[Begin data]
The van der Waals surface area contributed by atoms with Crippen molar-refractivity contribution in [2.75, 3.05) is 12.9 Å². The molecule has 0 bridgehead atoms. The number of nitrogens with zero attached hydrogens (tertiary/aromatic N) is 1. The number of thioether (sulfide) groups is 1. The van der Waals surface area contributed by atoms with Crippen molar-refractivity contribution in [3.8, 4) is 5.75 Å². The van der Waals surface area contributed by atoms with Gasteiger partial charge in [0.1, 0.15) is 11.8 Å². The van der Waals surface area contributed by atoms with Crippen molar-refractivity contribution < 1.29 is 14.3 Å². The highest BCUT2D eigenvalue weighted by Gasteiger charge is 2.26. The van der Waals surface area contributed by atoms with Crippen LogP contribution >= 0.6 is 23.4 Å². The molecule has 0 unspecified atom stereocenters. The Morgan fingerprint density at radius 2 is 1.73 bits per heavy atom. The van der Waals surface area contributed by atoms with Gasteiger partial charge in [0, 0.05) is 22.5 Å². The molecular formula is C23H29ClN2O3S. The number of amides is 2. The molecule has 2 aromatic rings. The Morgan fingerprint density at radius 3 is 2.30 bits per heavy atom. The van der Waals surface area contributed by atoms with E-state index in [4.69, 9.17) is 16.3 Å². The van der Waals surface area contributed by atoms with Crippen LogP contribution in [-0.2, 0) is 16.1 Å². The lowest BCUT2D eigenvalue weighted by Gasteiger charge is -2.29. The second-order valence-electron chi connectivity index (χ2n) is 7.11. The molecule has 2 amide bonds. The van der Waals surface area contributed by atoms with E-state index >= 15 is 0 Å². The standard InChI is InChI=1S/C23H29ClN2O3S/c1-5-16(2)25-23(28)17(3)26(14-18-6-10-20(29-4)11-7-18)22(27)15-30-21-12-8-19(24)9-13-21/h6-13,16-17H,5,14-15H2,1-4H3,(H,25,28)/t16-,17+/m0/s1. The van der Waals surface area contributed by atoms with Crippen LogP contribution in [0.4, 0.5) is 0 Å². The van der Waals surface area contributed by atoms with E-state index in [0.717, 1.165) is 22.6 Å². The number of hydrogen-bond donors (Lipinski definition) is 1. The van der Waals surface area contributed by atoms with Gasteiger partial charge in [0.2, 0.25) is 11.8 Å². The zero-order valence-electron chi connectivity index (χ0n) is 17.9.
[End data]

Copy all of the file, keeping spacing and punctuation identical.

The van der Waals surface area contributed by atoms with Crippen molar-refractivity contribution in [2.75, 3.05) is 12.9 Å². The molecule has 0 bridgehead atoms. The number of nitrogens with zero attached hydrogens (tertiary/aromatic N) is 1. The number of thioether (sulfide) groups is 1. The van der Waals surface area contributed by atoms with Crippen molar-refractivity contribution in [3.8, 4) is 5.75 Å². The van der Waals surface area contributed by atoms with Gasteiger partial charge in [0.1, 0.15) is 11.8 Å². The van der Waals surface area contributed by atoms with Crippen molar-refractivity contribution < 1.29 is 14.3 Å². The highest BCUT2D eigenvalue weighted by Gasteiger charge is 2.26. The van der Waals surface area contributed by atoms with Crippen LogP contribution >= 0.6 is 23.4 Å². The molecule has 0 unspecified atom stereocenters. The Morgan fingerprint density at radius 2 is 1.73 bits per heavy atom. The van der Waals surface area contributed by atoms with Gasteiger partial charge in [0, 0.05) is 22.5 Å². The molecular formula is C23H29ClN2O3S. The number of amides is 2. The molecule has 2 aromatic rings. The Morgan fingerprint density at radius 3 is 2.30 bits per heavy atom. The van der Waals surface area contributed by atoms with E-state index in [4.69, 9.17) is 16.3 Å². The van der Waals surface area contributed by atoms with Crippen LogP contribution in [-0.2, 0) is 16.1 Å². The lowest BCUT2D eigenvalue weighted by Gasteiger charge is -2.29. The second-order valence-electron chi connectivity index (χ2n) is 7.11. The molecule has 2 amide bonds. The van der Waals surface area contributed by atoms with E-state index >= 15 is 0 Å². The standard InChI is InChI=1S/C23H29ClN2O3S/c1-5-16(2)25-23(28)17(3)26(14-18-6-10-20(29-4)11-7-18)22(27)15-30-21-12-8-19(24)9-13-21/h6-13,16-17H,5,14-15H2,1-4H3,(H,25,28)/t16-,17+/m0/s1. The van der Waals surface area contributed by atoms with Crippen LogP contribution in [0.4, 0.5) is 0 Å². The van der Waals surface area contributed by atoms with E-state index in [0.717, 1.165) is 22.6 Å². The number of hydrogen-bond donors (Lipinski definition) is 1. The van der Waals surface area contributed by atoms with Gasteiger partial charge in [0.2, 0.25) is 11.8 Å². The zero-order valence-electron chi connectivity index (χ0n) is 17.9.